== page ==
Justin:  I have no problem with Mike O’Malley’s Nicky Augustine.  He’s just one in a long line of great characters they’ve introduced on the show.  He’s been especially fun in his scenes where he’s dressed down Boyd.  But I still didn’t like that anti-Ava speech.  Anyway, another thing about this show is that it doesn’t hurt horribly when they kill off great characters.  Like Colt or Papa Givens. Probably because we know that other great unknown characters are lining up to get into Harlan and stir the pot.  The Walking Dead plays this same kind of Russian Roulette with its characters too. But all they seem to be doing is whittling down their very small group of interesting people. Daryl is left. Michonne is getting more interesting. Hmm, who else? The baby?
Al:  I got a little tired of Arlo as they increasingly played up the senility last year, but any scene where he interacted with Raylan still crackled, so I would say he was used better this year.  Interesting that with both the reveals of when he had expired and why he shot the cop last year, the show eschewed showing Raylan’s immediate reaction and instead had him relate it to other characters after the fact. In a different show, I might suspect that they doubted their leading man’s ability to emote in big dramatic moments, but that can’t possibly be the case with Olyphant.  They must just really love the way he underplays sadness.
And I don’t disagree about the Ava speech; it was purposefully ugly, but also went on so long that you just wanted to get on with thing already.  Small hiccup overall, and I don’t want to oversell disliking Augustine.  It’s just that he doesn’t have any particular personality hook, beyond just being a thug.  Whereas I would happily watch Wynn Duffy watch women’s tennis all day long.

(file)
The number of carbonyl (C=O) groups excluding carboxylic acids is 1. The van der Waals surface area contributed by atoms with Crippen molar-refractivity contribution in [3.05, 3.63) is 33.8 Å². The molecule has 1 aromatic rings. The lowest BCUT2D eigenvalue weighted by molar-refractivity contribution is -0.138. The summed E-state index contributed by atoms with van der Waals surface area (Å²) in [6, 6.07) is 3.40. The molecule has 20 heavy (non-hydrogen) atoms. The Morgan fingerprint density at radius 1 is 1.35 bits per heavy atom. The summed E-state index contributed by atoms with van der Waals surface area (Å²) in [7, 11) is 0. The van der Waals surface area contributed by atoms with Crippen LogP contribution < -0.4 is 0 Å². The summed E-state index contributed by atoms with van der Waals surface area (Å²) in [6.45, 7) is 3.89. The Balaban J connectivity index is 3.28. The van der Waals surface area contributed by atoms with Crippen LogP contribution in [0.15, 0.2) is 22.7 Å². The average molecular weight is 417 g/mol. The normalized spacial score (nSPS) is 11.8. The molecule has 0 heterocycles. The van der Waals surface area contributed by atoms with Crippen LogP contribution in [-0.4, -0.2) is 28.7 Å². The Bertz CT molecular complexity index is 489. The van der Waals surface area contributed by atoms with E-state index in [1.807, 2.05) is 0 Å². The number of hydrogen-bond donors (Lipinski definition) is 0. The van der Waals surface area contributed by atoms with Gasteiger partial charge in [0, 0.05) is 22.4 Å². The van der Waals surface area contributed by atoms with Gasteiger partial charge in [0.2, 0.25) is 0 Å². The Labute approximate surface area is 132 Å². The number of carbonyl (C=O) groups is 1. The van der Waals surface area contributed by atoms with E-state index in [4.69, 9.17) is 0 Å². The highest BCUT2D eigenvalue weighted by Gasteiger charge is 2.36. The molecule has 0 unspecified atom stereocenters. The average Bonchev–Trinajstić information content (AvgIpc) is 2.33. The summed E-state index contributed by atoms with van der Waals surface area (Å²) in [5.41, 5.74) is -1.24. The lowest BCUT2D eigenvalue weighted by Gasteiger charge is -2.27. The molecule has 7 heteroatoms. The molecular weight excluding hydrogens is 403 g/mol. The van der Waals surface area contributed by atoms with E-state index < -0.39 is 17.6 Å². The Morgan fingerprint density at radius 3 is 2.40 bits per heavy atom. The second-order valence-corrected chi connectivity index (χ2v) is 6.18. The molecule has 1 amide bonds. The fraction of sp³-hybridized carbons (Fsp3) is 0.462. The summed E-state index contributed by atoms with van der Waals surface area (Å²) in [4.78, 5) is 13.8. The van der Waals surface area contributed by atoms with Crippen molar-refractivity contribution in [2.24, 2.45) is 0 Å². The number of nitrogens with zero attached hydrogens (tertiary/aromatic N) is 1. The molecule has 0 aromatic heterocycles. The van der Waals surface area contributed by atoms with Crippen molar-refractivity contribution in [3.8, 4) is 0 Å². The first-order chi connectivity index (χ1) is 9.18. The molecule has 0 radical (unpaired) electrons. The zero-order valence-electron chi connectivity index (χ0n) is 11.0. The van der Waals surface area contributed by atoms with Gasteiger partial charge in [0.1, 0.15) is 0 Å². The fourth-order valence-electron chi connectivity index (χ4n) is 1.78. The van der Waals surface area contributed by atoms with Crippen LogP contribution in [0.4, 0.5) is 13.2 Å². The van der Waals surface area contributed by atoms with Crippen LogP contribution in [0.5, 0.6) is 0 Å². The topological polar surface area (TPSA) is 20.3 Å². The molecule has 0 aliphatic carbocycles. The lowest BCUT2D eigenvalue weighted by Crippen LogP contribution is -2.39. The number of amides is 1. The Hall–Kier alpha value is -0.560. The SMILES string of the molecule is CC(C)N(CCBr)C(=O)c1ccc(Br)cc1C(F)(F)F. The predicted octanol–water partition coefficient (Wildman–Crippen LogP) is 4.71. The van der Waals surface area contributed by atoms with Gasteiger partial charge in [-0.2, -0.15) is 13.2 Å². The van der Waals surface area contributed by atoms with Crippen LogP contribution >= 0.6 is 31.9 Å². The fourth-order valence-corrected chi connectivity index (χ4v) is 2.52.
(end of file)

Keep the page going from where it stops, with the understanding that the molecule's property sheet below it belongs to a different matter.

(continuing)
I gave up on The Walking Dead back in the first season (if I recall correctly, it was at the moment when they located the Last Scientist on Earth holed up at the Center For Disease Control, and he told them that his months of research had yet to determine whether zombie-ism was caused by fungus).  But if we’re comparing things to other show’s on the air, let’s address the elephant in the room: Natalie Zea has returned from being a perennial hostage on The Following, apparently to become a hostage here.  Is this part of a comprehensive plan to dethrone Maggie Grace as America’s Most Abducted Actress?
Justin:  I know Arlo is a character that people go back and forth on.  Like Raylan, some people outright hated him.  I’ll miss him because he seemed to be the one character on the show that could mess up Raylan’s swagger.  Winona in jeopardy for the finale has me stressed a bit.  Because if they kill off her character – well, it would feel a little too dark, even for this show.  But it means that Natalie Zea won’t be able to take a break from the dumb as shit The Following and recharge her chakras on a good show.  I’m worried about her real life mental health, basically.
Al:  You and me both.  I love Zea, as Winona specifically, and it breaks my heart a little to watch her struggle with the nonsense they’re feeding her on The Following when I know how good she can be here.  But Justified doesn’t seem to have desperate need of the character anymore and that other heap got renewed already, so it seems plausible.  Even if, as you point out, it would be tonally off for the show.